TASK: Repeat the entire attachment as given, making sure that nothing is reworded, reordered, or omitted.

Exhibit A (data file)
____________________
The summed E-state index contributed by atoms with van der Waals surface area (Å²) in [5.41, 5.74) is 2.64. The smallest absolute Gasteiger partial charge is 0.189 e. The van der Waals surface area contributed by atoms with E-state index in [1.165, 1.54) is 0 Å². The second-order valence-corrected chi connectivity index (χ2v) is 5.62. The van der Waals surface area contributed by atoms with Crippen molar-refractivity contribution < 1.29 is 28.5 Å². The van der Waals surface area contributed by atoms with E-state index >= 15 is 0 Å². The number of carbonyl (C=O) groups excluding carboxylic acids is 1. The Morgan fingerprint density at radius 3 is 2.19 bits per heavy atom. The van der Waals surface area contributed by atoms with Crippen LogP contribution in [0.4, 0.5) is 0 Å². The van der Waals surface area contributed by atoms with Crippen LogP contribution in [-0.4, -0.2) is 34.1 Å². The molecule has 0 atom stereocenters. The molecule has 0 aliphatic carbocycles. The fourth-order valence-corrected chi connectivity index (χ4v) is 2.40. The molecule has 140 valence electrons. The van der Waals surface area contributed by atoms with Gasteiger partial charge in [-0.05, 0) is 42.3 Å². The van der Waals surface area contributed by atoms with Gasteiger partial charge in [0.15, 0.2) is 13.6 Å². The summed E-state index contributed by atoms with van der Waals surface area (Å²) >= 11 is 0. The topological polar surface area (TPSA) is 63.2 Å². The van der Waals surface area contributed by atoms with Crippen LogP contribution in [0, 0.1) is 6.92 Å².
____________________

The summed E-state index contributed by atoms with van der Waals surface area (Å²) in [5.41, 5.74) is 2.64. The smallest absolute Gasteiger partial charge is 0.189 e. The van der Waals surface area contributed by atoms with E-state index in [1.165, 1.54) is 0 Å². The second-order valence-corrected chi connectivity index (χ2v) is 5.62. The van der Waals surface area contributed by atoms with Crippen molar-refractivity contribution < 1.29 is 28.5 Å². The van der Waals surface area contributed by atoms with E-state index >= 15 is 0 Å². The number of carbonyl (C=O) groups excluding carboxylic acids is 1. The Morgan fingerprint density at radius 3 is 2.19 bits per heavy atom. The van der Waals surface area contributed by atoms with Crippen LogP contribution in [0.4, 0.5) is 0 Å². The van der Waals surface area contributed by atoms with Crippen LogP contribution in [-0.4, -0.2) is 34.1 Å². The molecule has 0 atom stereocenters. The molecule has 0 aliphatic carbocycles. The fourth-order valence-corrected chi connectivity index (χ4v) is 2.40. The molecule has 140 valence electrons. The van der Waals surface area contributed by atoms with Gasteiger partial charge in [-0.05, 0) is 42.3 Å². The van der Waals surface area contributed by atoms with Gasteiger partial charge in [0.15, 0.2) is 13.6 Å². The summed E-state index contributed by atoms with van der Waals surface area (Å²) >= 11 is 0. The topological polar surface area (TPSA) is 63.2 Å². The van der Waals surface area contributed by atoms with Crippen LogP contribution in [0, 0.1) is 6.92 Å².